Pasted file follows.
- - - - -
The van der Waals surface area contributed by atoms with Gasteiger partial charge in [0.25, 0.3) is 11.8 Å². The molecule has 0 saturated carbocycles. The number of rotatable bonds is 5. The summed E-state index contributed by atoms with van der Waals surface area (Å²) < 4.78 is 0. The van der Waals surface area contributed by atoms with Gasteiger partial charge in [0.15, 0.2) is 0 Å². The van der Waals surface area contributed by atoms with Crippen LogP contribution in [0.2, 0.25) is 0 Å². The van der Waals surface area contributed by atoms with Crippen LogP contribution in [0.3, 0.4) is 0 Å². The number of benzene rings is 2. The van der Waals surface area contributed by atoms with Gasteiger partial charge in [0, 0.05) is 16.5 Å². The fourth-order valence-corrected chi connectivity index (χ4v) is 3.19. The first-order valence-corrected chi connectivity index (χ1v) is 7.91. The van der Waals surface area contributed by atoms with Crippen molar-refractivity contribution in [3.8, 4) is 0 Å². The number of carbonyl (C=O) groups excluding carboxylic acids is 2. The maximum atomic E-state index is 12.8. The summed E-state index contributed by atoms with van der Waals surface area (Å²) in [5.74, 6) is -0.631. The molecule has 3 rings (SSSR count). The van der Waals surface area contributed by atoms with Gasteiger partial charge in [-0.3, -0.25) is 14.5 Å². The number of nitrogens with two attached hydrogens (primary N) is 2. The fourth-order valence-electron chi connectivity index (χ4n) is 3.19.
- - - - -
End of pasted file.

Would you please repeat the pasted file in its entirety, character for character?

The van der Waals surface area contributed by atoms with Gasteiger partial charge in [0.25, 0.3) is 11.8 Å². The molecule has 0 saturated carbocycles. The number of rotatable bonds is 5. The summed E-state index contributed by atoms with van der Waals surface area (Å²) < 4.78 is 0. The van der Waals surface area contributed by atoms with Gasteiger partial charge in [0.15, 0.2) is 0 Å². The van der Waals surface area contributed by atoms with Crippen LogP contribution in [0.2, 0.25) is 0 Å². The van der Waals surface area contributed by atoms with Crippen LogP contribution in [0.3, 0.4) is 0 Å². The number of benzene rings is 2. The van der Waals surface area contributed by atoms with Gasteiger partial charge in [0, 0.05) is 16.5 Å². The fourth-order valence-corrected chi connectivity index (χ4v) is 3.19. The first-order valence-corrected chi connectivity index (χ1v) is 7.91. The van der Waals surface area contributed by atoms with Crippen molar-refractivity contribution in [3.8, 4) is 0 Å². The number of carbonyl (C=O) groups excluding carboxylic acids is 2. The maximum atomic E-state index is 12.8. The summed E-state index contributed by atoms with van der Waals surface area (Å²) in [5.74, 6) is -0.631. The molecule has 3 rings (SSSR count). The van der Waals surface area contributed by atoms with Gasteiger partial charge in [-0.3, -0.25) is 14.5 Å². The number of nitrogens with two attached hydrogens (primary N) is 2. The fourth-order valence-electron chi connectivity index (χ4n) is 3.19.